The New York Times reports that a new group of "more than 130 police chiefs, prosecutors and sheriffs" today will unveil recommendations aimed at reducing the size of the U.S. prison population. Law Enforcement Leaders to Reduce Crime and Incarceration (LELRCI), which includes big-city police chiefs such as New York's William Bratton, Chicago's Garry McCarthy, and L.A.'s Charlie Beck, believes "too many people are behind bars [who] don't belong there." The organization, which was assembled with help from the Brennan Center for Justice, opposes mandatory minimum sentences, wants legislators to decriminalize some petty offenses, and favors changing some nonviolent felonies to misdemeanors.
"We're talking about using a scarce resource—beds in jails and prisons—in the most effective way," LELCRI member Benjamin David, a North Carolina prosecutor, told the Times. "I would say to people, 'Who would you rather have in there—a bank robber or an addict who is aggressively panhandling downtown?' This is not a political issue; it is a moral issue."
Manhattan District Attorney Cyrus Vance Jr., a member of LELRCI's steering committee, said the group represents an emerging bipartisan consensus on criminal justice reform. "We are in the middle of a sea change focusing on who is in our prisons, why are they in there, and who is making the decisions," he told the Times. "At the end of the day, this is just common sense. This is nothing radical."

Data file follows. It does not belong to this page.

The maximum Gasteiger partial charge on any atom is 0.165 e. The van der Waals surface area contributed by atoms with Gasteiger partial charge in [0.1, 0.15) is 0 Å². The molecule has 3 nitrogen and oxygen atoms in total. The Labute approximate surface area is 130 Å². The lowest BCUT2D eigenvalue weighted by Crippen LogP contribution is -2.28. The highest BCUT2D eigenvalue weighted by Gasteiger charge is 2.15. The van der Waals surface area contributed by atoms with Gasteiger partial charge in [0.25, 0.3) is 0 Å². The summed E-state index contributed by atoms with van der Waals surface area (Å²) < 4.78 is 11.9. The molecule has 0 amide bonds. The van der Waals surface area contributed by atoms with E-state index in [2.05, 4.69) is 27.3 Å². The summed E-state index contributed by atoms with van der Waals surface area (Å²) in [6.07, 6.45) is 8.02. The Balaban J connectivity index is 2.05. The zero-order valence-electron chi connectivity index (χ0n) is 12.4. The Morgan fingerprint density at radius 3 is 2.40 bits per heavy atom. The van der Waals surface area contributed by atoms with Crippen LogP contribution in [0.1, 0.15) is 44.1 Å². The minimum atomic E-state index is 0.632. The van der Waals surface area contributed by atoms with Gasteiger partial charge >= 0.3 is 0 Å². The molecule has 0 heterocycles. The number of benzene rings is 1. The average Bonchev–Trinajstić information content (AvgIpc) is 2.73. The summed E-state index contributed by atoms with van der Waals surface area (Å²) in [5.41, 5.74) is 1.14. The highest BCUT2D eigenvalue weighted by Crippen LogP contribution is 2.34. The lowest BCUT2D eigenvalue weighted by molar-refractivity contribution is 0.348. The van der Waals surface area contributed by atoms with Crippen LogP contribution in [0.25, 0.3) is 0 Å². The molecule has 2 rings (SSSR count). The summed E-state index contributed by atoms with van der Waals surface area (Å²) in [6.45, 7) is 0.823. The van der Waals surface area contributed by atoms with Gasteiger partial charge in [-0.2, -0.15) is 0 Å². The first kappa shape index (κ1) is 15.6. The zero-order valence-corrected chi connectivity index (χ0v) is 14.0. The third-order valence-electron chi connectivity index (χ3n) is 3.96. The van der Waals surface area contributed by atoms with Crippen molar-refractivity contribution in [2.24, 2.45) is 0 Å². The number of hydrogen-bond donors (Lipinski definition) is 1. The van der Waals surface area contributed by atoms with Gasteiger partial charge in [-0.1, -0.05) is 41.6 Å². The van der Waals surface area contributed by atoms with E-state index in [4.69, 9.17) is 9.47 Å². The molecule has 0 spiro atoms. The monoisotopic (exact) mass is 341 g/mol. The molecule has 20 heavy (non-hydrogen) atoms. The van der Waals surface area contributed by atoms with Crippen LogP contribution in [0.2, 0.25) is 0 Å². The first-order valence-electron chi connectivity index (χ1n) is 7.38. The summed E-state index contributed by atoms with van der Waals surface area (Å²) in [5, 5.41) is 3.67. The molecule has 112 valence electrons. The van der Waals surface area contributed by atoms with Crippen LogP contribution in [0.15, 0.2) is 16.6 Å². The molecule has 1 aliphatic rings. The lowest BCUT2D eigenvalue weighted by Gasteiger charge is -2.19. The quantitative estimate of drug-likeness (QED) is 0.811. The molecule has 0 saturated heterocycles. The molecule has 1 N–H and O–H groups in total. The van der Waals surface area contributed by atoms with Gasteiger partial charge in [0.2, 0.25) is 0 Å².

That's too bad. LELCRI does not sound nearly as bold as, say, Law Enforcement Against Prohibition (which also has a much better acronym). But the fact that abolishing mandatory minimums no longer counts as a radical idea is encouraging, and support for sentencing reform from prominent law enforcement officials should help counter resistance from organizations such as the National Association of Assistant U.S. Attorneys.
Addendum: Although the Times describes "ending mandatory minimum prison sentences" as one of LELCRI's goals, the organization's "Statement of Principles" only recommends "reforming mandatory minimum laws, especially for drug and nonviolent offenses." It calls upon Congress and state legislatures to "reduce mandatory minimum sentences set by law" and "also reduce maximum sentences."